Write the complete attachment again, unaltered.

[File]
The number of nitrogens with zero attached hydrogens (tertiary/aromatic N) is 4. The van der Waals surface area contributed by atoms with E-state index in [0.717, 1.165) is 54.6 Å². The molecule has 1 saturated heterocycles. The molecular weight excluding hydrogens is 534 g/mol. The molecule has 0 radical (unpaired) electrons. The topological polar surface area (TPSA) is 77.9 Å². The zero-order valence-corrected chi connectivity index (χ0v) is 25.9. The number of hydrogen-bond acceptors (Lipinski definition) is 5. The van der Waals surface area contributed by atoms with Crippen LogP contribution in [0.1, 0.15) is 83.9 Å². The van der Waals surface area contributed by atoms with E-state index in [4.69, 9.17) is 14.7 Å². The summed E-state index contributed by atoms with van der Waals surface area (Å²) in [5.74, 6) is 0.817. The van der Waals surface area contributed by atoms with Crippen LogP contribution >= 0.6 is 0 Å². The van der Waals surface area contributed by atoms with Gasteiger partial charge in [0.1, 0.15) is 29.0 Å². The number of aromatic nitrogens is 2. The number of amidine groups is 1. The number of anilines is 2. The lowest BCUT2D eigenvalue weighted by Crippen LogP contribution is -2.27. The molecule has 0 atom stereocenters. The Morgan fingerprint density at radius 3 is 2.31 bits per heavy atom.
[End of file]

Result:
The number of nitrogens with zero attached hydrogens (tertiary/aromatic N) is 4. The van der Waals surface area contributed by atoms with E-state index in [0.717, 1.165) is 54.6 Å². The molecule has 1 saturated heterocycles. The molecular weight excluding hydrogens is 534 g/mol. The molecule has 0 radical (unpaired) electrons. The topological polar surface area (TPSA) is 77.9 Å². The zero-order valence-corrected chi connectivity index (χ0v) is 25.9. The number of hydrogen-bond acceptors (Lipinski definition) is 5. The van der Waals surface area contributed by atoms with Crippen LogP contribution in [0.1, 0.15) is 83.9 Å². The van der Waals surface area contributed by atoms with E-state index in [4.69, 9.17) is 14.7 Å². The summed E-state index contributed by atoms with van der Waals surface area (Å²) in [5.74, 6) is 0.817. The van der Waals surface area contributed by atoms with Crippen LogP contribution >= 0.6 is 0 Å². The van der Waals surface area contributed by atoms with Gasteiger partial charge in [0.1, 0.15) is 29.0 Å². The number of aromatic nitrogens is 2. The number of amidine groups is 1. The number of anilines is 2. The lowest BCUT2D eigenvalue weighted by Crippen LogP contribution is -2.27. The molecule has 0 atom stereocenters. The Morgan fingerprint density at radius 3 is 2.31 bits per heavy atom.